THE ORANGE FAIRY BOOK - online childrens book

A Collection of Illustrated classic fairy tales for children by Andrew Lang

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60               THE FOX AND THE WOLF
1 Oh, nothing,' replied the fox, much vexed at the failure of her plan.
' I think if I were to take a bite out of your haunch you would jump better,' said the wolf, giving a snap at her as he spoke. The fox drew back uneasily.
'Be careful, or I shall scream,' she snarled. And the wolf, undertsanding all that might happen if the fox carried out her threat, gave a signal to his companion to leap on the wall, where he immediately followed her.
Once on the top they crouched down and looked about them. Not a creature was to be seen in the court­yard, and in the furthest corner from the house stood the well, with its two buckets suspended from a pole, just as the fox had described it. The two thieves dragged themselves noiselessly along the wall till they were op­posite the well, and by stretching out her neck as far as it would go the fox was able to make out that there was only very little water in the bottom, but just enough to reflect the moon, big, and round and yellow.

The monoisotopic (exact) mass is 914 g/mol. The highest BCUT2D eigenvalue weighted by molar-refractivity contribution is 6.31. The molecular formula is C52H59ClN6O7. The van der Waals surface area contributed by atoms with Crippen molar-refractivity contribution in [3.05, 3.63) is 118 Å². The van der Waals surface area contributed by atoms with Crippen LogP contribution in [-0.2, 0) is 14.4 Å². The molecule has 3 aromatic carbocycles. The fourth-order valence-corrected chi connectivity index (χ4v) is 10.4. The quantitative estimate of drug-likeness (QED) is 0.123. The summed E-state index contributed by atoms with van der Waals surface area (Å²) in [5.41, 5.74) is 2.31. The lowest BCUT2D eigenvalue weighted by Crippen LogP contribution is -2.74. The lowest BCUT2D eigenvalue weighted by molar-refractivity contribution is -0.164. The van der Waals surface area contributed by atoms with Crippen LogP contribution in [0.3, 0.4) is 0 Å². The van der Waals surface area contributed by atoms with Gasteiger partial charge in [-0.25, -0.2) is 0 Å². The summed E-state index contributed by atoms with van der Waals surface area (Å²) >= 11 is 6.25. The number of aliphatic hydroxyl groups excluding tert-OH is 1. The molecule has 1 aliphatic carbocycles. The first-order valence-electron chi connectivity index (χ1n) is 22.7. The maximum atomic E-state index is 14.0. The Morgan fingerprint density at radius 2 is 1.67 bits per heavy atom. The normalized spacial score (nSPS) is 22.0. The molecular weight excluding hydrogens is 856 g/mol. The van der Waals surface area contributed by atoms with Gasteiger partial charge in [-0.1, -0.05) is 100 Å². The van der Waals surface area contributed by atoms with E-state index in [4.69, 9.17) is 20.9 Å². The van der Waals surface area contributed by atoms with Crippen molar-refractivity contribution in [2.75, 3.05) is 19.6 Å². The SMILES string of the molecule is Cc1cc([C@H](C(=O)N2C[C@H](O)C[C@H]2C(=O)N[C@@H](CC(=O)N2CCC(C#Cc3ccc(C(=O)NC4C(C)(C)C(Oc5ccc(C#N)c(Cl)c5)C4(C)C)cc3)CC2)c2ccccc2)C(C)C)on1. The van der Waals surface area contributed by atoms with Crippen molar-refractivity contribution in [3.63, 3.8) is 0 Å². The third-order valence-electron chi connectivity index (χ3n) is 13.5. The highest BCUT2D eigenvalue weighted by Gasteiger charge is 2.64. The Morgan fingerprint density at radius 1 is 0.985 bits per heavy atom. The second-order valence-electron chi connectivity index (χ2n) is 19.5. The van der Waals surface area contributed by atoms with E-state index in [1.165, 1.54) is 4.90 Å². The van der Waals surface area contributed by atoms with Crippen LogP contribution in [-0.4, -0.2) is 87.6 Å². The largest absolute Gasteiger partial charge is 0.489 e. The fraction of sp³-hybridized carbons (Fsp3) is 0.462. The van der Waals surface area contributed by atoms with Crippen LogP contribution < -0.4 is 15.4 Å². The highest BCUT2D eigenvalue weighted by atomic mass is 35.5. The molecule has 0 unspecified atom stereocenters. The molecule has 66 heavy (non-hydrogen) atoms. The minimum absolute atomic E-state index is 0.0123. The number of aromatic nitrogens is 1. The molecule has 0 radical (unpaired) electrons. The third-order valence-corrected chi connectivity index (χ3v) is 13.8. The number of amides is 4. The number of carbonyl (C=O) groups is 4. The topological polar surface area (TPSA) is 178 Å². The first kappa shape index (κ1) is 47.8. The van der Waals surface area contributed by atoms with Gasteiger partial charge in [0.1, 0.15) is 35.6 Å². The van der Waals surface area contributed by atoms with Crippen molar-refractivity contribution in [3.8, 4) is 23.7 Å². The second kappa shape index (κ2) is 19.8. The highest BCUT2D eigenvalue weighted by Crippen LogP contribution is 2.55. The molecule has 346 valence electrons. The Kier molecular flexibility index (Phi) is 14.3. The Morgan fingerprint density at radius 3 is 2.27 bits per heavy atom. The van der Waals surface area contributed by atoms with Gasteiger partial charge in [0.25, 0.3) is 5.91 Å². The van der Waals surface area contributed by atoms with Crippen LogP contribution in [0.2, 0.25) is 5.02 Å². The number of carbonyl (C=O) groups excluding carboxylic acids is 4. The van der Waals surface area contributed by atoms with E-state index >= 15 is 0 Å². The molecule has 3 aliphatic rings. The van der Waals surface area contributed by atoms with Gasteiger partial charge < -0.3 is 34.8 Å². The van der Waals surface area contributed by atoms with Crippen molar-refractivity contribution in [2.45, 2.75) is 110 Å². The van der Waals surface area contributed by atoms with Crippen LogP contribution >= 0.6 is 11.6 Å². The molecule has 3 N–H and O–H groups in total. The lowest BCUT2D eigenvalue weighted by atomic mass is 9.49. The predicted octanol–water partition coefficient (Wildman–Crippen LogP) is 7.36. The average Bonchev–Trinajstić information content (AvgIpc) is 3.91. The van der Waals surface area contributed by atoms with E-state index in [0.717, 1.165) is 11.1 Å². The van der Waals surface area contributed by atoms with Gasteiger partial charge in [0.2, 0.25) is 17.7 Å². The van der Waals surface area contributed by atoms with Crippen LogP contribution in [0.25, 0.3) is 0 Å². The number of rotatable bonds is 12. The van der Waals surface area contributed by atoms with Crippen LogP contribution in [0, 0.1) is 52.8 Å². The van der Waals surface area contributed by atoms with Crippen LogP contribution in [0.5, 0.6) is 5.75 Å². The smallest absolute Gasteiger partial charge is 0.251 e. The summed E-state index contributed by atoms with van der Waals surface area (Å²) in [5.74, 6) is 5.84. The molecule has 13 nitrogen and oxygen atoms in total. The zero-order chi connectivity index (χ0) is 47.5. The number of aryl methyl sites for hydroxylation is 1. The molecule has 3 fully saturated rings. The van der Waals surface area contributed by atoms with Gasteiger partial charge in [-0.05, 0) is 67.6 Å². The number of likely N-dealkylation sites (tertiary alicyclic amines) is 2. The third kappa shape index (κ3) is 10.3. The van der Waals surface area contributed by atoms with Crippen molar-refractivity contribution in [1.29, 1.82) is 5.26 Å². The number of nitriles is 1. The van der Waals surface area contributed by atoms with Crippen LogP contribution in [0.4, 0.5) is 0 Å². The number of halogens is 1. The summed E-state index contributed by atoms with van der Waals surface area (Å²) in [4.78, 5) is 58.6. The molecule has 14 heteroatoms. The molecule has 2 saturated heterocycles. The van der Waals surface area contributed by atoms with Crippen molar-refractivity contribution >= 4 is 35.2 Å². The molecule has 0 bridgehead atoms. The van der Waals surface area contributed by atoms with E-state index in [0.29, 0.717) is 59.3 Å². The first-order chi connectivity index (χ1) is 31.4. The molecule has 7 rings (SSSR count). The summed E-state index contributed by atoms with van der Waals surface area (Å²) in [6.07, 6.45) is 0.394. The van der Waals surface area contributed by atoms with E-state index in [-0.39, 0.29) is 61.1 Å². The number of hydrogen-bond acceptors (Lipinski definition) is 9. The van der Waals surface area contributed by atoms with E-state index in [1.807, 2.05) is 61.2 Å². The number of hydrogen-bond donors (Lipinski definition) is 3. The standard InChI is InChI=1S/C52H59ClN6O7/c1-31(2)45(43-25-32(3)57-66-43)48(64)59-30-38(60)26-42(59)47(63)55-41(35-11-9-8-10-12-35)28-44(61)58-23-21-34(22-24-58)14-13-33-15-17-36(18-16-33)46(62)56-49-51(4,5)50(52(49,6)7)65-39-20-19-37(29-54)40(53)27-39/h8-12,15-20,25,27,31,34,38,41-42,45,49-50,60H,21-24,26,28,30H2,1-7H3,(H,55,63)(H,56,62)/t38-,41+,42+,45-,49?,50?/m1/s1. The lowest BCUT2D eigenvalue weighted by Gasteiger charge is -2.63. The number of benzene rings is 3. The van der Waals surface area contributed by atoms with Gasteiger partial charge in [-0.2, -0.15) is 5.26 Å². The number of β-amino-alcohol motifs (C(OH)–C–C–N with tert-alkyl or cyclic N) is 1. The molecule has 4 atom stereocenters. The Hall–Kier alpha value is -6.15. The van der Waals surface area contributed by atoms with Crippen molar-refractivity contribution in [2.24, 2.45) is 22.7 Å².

'How lucky!' cried she to the wolf. 'There is a huge cheese about the size of a mill wheel. Look! look! did you ever see anything so beautiful!'
'Never!' answered the wolf, peering over in his turn, his eyes glistening greedily, for he imagined that the moon's reflection in the water was really a cheese.
'And now, unbeliever, what have you to say?' And the fox laughed gently.
' That you are a woman — I mean a fox — of your word,' replied the wolf.
'Well, then, go down in that bucket and eat your fill,' said the fox.
'Oh, is that your game?' asked the wolf, with a grin. 'No! no! The person who goes down in the bucket will be you! And if you don't go down your head will go without you!'
'Of course I will go down, with the greatest
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